We extremely grateful to Dr Ashley Cooke (featured in the main post photograph) for making the archival correspondence available to the network team to verify the authenticity of this acquisition, as well as his hospitality at the Museum’s off-site warehouse when Isabella Bossolino and Sandra Jacobs arrived from London to photograph and draw the jar and lid.
The Network has had the opportunity to visit the British Museum holdings of Qumran Cave 1Q materials on two previous occasions, and we are grateful to curator Jonathan Tubb for his assistance when Joan Taylor took photographs and examined the objects. These consist of a jar and lid, and also fragments of textile. On Tuesday 5 March Isabella Bossolino, accompanied by Dr Sandra Jacobs, examined and made drawings of the Qumran Cave 1Q jar and lid purchased by the British Museum from the Jordanian government.On this occasion the team would particularly like to thank Dr Christos Gerontinis for taking time out to lift, position, and assist us throughout our study. Kindly note that preliminary images shown below are copyrighted by the Network for the Study of Dispersed Qumran Cave Artefacts and Archives, and that they may not be used by others for publication purposes.
For visitors to Qumran, there is often the question: ‘Where were the first Dead Sea Scrolls found?’ If you look around at the hills they are dotted with caves, and at first sight they look remarkably similar. Which is the right one? We are grateful to Alexander Schick, who has supplied a photograph of the rocky escarpment where Cave 1Q is located, with a red arrow, so that visitors can find the location without a guide. To enable easier identification in historical archive photographs, we also include an ASOR image (cropped) where we have placed a red arrow to show the location of Cave 1Q.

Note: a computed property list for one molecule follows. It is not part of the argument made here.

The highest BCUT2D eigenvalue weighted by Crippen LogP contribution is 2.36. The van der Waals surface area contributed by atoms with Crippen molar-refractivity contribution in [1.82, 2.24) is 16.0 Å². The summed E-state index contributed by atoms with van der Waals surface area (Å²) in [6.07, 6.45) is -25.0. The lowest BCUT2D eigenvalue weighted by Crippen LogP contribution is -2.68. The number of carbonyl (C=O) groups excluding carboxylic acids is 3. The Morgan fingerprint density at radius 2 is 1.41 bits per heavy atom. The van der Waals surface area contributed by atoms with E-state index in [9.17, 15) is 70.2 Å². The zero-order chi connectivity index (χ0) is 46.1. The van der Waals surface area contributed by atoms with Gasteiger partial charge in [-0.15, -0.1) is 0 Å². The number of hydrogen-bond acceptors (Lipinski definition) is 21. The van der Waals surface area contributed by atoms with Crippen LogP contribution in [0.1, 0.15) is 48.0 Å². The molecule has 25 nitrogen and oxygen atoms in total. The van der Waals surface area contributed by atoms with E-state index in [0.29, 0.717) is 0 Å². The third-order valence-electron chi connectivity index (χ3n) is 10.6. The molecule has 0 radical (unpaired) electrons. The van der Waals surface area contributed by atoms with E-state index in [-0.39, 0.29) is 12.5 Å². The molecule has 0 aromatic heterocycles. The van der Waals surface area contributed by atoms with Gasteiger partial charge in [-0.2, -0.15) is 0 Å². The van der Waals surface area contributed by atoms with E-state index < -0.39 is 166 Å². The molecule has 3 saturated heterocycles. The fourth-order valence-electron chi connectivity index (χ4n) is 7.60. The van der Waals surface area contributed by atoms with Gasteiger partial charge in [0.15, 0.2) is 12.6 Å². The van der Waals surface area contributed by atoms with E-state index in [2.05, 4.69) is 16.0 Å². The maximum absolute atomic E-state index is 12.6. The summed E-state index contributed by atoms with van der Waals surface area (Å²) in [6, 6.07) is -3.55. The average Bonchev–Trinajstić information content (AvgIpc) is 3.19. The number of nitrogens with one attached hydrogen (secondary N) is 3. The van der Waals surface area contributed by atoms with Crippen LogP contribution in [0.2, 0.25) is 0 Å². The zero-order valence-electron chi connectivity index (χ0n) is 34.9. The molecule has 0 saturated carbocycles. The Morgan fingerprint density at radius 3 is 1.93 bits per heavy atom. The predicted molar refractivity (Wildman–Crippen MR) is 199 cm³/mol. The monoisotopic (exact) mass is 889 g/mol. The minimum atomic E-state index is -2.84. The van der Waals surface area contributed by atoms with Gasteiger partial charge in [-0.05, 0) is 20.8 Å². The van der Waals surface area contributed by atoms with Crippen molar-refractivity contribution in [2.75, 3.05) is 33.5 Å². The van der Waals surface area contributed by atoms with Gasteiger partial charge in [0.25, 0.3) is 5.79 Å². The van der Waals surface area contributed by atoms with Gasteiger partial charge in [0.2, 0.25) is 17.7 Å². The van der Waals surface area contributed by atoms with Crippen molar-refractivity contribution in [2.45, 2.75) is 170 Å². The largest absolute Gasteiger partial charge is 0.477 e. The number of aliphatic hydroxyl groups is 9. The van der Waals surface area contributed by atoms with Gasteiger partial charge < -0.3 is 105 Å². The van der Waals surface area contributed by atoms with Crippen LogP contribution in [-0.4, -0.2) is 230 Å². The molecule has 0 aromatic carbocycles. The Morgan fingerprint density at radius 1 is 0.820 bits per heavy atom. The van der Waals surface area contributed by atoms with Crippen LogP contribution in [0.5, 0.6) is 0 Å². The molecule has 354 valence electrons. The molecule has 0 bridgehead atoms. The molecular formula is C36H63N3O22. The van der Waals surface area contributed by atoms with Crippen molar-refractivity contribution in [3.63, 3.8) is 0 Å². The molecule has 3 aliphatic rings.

NB Archaeologists normally add ‘Q’ after ‘Cave 1’. The Q is for ‘Qumran’ and distinguishes it as a scrolls cave, as opposed to a non-scrolls cave which is referred to without a ‘Q’. In addition, all the caves in the Qumran vicinity were numbered in the survey of 1952 in a sequence, and Cave 1Q is actually Cave 14 in this series. The archaeologists and scrolls scholars surely had their reasons at the time for two different numeration systems, but it has led to confusion and continues to do so. The cave designated ‘Cave 1’ in the 1952 survey (with no scrolls in it) is actually further north.
The Network meeting in Paris was attended by all partners: Joan Taylor, Marcello Fidanzio and Dennis Mizzi, along with Network Facilitator Sandra Jacobs. It was decided in order to have a Network meeting coinciding with practical work visiting the Qurman jar at the Musée du Louvre for close examination. It was a great opportunity for all parties to outline their respective work, discuss plans and share information.